What new thing can Jesus do in me and my life by his Holy Spirit? What can he do in you and in your life and circumstances by his Holy Spirit? What can he—will he do—in this world? All of a sudden, we find ourselves not in a dead end, but in a place of infinite possibilities!

Where in your life do you see place where you believe you have come to the end? Is it time to let someone or something go? What is God wanting to give you in its place? And is it simply possible that God wants to offer you a new beginning—to bring you to an entirely new place where his new life may be more fully expressed in and through you?

Whatever you may be facing, be encouraged. God has, in Christ, given us the grace to share his good news with others, to live in a difficult world, and to love him and one another the way we were created to. Our risen Lord is alive and active in this world, leading us into new paths and new directions, enabling us to share the good news with all those around us. Everyone needs to know and believe what we have only begun to experience in our own lives, that Jesus is risen. Let’s not allow fear to get in the way of telling others about Christ, but be assured that our risen Lord goes first, providing all we need in every situation to follow him wherever he leads.

Dear God, thank you for this marvelous thing you’ve done and are doing, giving us your Son to save us. Thank you, Jesus, for going all the way to the cross and into death, rising again so we could be included in your life with the Father in the Spirit. Thank you, Holy Spirit, for being so active in this world and in our lives. Finish what you have begun in us. Remind us anew that Jesus is our crucified but risen Lord, that we may give him glory and praise, now and forever. Amen.

“When the Sabbath was over, Mary Magdalene, and Mary the mother of James, and Salome, bought spices, so that they might come and anoint Him. Very early on the first day of the week, they came to the tomb when the sun had risen. They were saying to one another, ‘Who will roll away the stone for us from the entrance of the tomb?’ Looking up, they saw that the stone had been rolled away, although it was extremely large. Entering the tomb, they saw a young man sitting at the right, wearing a white robe; and they were amazed. And he said to them, ‘Do not be amazed; you are looking for Jesus the Nazarene, who has been crucified. He has risen; He is not here; behold, here is the place where they laid Him. But go, tell His disciples and Peter, “He is going ahead of you to Galilee; there you will see Him, just as He told you.” ’ They went out and fled from the tomb, for trembling and astonishment had gripped them; and they said nothing to anyone, for they were afraid.” Mark 16:1–8 NASB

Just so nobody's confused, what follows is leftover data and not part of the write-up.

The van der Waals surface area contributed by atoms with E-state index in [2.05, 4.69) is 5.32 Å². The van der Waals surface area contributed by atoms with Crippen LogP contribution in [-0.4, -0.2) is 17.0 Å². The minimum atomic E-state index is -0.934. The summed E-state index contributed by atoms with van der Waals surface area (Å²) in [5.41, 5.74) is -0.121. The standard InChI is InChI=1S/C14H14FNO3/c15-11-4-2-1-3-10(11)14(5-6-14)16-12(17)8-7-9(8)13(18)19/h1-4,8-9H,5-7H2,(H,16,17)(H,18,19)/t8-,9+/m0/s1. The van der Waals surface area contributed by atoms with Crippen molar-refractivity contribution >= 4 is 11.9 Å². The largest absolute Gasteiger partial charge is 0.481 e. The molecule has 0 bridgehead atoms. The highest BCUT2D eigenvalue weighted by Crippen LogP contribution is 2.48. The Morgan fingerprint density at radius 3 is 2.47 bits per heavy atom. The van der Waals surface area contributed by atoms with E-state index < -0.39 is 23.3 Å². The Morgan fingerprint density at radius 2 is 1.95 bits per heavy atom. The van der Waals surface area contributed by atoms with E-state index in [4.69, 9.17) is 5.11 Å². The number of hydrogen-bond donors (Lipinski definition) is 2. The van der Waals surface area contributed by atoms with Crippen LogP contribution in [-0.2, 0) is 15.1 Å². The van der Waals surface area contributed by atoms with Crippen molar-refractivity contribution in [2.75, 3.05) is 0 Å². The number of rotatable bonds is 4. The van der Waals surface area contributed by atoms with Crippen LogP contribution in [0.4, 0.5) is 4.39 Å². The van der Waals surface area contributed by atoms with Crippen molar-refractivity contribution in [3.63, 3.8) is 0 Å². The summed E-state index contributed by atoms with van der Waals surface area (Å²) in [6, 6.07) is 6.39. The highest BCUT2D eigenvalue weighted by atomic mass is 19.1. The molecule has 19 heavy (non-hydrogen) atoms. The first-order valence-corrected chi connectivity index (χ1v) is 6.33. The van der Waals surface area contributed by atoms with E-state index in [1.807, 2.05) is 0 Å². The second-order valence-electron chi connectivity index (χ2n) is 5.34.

“… and last of all, as to one untimely born, He appeared to me also. For I am the least of the apostles, and not fit to be called an apostle, because I persecuted the church of God. But by the grace of God I am what I am, and His grace toward me did not prove vain; but I labored even more than all of them, yet not I, but the grace of God with me.” 1 Corinthians 15:8-10 NASB